Astronomy and Astrophysics, volume 417, 527-539 (2004/4-2)
Box- and peanut-shaped bulges. III. A new class of bulges: Thick Boxy Bulges.
LUETTICKE R., POHLEN M. and DETTMAR R.-J.
Abstract (from CDS):
Inspecting all 1224 edge-on disk galaxies larger than 2' in the RC3 on Digitized Sky Survey (DSS) images (Luetticke et al., 2000A&AS..145..405L
) we have found several galaxies with extraordinary bulges meeting two criteria: they are box shaped and large in respect to the diameters of their galaxies. These bulges are often disturbed, show frequently prominent irregularities and asymmetries, and some possess possible merger remnants or merging satellites. For these bulges we have introduced the term ``Thick Boxy Bulges'' (TBBs). About 2% of all disk galaxies (S0-Sd), respectively 4% of all galaxies with box- and peanut-shaped (b/p) bulges, belong to this class of galaxies. Using multicolour CCD and NIR data we have enlarged and followed up our sample of nearly 20 galaxies with a TBB. The disturbed morphology of a large fraction of these galaxies shows that many of the TBB galaxies are not dynamically settled. For the TBBs the extent of the box shape seems to be too large to result from a normal bar potential. Therefore we conclude that two classes of b/p bulges exist with different origins. While most (∼96%) b/p bulges can be explained by bars alone (Luetticke et al., 2000A&A...362..435L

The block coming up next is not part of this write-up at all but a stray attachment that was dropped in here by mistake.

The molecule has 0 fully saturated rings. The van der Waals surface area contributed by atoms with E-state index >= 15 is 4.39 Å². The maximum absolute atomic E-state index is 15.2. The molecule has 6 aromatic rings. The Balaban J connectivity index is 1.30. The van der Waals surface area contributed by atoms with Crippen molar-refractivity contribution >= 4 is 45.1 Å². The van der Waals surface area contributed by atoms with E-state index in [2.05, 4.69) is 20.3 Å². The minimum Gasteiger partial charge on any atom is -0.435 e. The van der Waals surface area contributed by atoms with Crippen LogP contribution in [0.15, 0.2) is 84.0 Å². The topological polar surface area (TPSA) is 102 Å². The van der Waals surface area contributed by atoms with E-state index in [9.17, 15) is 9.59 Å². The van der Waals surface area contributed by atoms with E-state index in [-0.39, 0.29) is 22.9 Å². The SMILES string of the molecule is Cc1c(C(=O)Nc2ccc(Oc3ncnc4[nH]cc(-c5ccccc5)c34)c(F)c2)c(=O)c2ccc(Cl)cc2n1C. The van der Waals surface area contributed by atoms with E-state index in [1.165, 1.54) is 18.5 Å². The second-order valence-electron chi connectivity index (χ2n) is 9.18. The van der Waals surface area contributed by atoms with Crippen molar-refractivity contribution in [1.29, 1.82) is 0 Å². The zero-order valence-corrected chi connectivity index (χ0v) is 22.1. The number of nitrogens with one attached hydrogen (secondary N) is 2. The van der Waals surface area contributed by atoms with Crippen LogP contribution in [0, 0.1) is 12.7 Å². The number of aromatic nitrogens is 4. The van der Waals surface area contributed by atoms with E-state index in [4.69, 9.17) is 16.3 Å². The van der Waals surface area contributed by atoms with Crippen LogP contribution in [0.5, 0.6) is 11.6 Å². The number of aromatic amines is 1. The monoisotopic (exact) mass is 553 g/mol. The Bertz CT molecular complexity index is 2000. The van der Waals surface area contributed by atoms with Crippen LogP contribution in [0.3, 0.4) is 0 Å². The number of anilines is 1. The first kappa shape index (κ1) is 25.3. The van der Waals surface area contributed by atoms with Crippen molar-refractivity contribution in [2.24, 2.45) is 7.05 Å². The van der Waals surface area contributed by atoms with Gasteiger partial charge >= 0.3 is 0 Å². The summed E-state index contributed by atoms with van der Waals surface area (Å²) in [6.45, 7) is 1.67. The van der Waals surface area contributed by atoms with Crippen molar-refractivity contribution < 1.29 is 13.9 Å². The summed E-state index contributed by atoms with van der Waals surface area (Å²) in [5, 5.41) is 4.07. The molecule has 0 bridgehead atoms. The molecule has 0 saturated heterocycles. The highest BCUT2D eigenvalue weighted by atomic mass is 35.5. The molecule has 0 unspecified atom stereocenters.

), the extended boxy structures of TBBs result most likely from accreted material by infalling satellite companions (soft merging).
galaxies: bulges - galaxies: evolution - galaxies: interactions - galaxies: spiral - galaxies: statistics - galaxies: structure
Table 1 : PPS2 173 = [T98b] 173.
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